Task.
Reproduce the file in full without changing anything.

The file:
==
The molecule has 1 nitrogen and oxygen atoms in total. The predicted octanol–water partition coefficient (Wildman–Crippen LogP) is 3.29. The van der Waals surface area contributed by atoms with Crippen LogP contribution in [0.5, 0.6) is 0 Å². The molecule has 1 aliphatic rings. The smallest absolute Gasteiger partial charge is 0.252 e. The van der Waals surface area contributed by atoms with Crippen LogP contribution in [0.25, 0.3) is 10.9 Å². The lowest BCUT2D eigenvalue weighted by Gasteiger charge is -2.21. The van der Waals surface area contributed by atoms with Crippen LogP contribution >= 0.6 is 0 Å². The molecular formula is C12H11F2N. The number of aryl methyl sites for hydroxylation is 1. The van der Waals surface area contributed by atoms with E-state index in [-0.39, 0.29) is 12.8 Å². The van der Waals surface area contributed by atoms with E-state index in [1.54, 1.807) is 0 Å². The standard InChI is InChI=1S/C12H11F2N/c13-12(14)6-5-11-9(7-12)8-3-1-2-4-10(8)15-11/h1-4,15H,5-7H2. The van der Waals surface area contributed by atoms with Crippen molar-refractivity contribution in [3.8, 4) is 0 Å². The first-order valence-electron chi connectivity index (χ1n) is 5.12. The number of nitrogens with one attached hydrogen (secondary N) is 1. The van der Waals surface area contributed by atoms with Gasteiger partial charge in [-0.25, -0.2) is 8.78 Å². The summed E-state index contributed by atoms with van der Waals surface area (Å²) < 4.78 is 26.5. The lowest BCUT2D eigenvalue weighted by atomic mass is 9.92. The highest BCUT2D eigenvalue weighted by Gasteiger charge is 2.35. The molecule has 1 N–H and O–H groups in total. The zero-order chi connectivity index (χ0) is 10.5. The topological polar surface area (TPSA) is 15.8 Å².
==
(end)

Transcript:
The molecule has 1 nitrogen and oxygen atoms in total. The predicted octanol–water partition coefficient (Wildman–Crippen LogP) is 3.29. The van der Waals surface area contributed by atoms with Crippen LogP contribution in [0.5, 0.6) is 0 Å². The molecule has 1 aliphatic rings. The smallest absolute Gasteiger partial charge is 0.252 e. The van der Waals surface area contributed by atoms with Crippen LogP contribution in [0.25, 0.3) is 10.9 Å². The lowest BCUT2D eigenvalue weighted by Gasteiger charge is -2.21. The van der Waals surface area contributed by atoms with Crippen LogP contribution >= 0.6 is 0 Å². The molecular formula is C12H11F2N. The number of aryl methyl sites for hydroxylation is 1. The van der Waals surface area contributed by atoms with E-state index in [-0.39, 0.29) is 12.8 Å². The van der Waals surface area contributed by atoms with E-state index in [1.54, 1.807) is 0 Å². The standard InChI is InChI=1S/C12H11F2N/c13-12(14)6-5-11-9(7-12)8-3-1-2-4-10(8)15-11/h1-4,15H,5-7H2. The van der Waals surface area contributed by atoms with Crippen molar-refractivity contribution in [3.8, 4) is 0 Å². The first-order valence-electron chi connectivity index (χ1n) is 5.12. The number of nitrogens with one attached hydrogen (secondary N) is 1. The van der Waals surface area contributed by atoms with Gasteiger partial charge in [-0.25, -0.2) is 8.78 Å². The summed E-state index contributed by atoms with van der Waals surface area (Å²) < 4.78 is 26.5. The lowest BCUT2D eigenvalue weighted by atomic mass is 9.92. The highest BCUT2D eigenvalue weighted by Gasteiger charge is 2.35. The molecule has 1 N–H and O–H groups in total. The zero-order chi connectivity index (χ0) is 10.5. The topological polar surface area (TPSA) is 15.8 Å².